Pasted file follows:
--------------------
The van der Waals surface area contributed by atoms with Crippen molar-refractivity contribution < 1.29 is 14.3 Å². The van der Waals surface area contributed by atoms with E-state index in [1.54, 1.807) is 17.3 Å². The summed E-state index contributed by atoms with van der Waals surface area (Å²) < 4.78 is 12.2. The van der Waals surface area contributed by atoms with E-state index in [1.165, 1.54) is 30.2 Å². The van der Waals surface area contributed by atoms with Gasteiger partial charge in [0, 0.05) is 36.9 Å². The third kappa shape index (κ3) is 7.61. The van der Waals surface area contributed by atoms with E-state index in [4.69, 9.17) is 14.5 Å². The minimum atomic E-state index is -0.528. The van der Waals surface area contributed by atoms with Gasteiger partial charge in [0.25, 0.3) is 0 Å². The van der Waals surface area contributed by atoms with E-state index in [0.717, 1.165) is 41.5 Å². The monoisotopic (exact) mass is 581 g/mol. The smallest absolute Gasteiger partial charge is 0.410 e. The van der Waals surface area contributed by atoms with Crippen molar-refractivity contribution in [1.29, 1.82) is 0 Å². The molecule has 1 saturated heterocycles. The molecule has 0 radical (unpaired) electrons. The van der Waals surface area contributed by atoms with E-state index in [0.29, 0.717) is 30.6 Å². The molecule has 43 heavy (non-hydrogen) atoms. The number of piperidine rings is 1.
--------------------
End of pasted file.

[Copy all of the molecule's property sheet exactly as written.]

The van der Waals surface area contributed by atoms with Crippen molar-refractivity contribution < 1.29 is 14.3 Å². The van der Waals surface area contributed by atoms with E-state index in [1.54, 1.807) is 17.3 Å². The summed E-state index contributed by atoms with van der Waals surface area (Å²) < 4.78 is 12.2. The van der Waals surface area contributed by atoms with E-state index in [1.165, 1.54) is 30.2 Å². The van der Waals surface area contributed by atoms with Gasteiger partial charge in [0, 0.05) is 36.9 Å². The third kappa shape index (κ3) is 7.61. The van der Waals surface area contributed by atoms with E-state index in [4.69, 9.17) is 14.5 Å². The minimum atomic E-state index is -0.528. The van der Waals surface area contributed by atoms with Gasteiger partial charge in [0.25, 0.3) is 0 Å². The van der Waals surface area contributed by atoms with E-state index in [0.717, 1.165) is 41.5 Å². The monoisotopic (exact) mass is 581 g/mol. The smallest absolute Gasteiger partial charge is 0.410 e. The van der Waals surface area contributed by atoms with Crippen molar-refractivity contribution in [1.29, 1.82) is 0 Å². The molecule has 1 saturated heterocycles. The molecule has 0 radical (unpaired) electrons. The van der Waals surface area contributed by atoms with E-state index in [0.29, 0.717) is 30.6 Å². The molecule has 43 heavy (non-hydrogen) atoms. The number of piperidine rings is 1.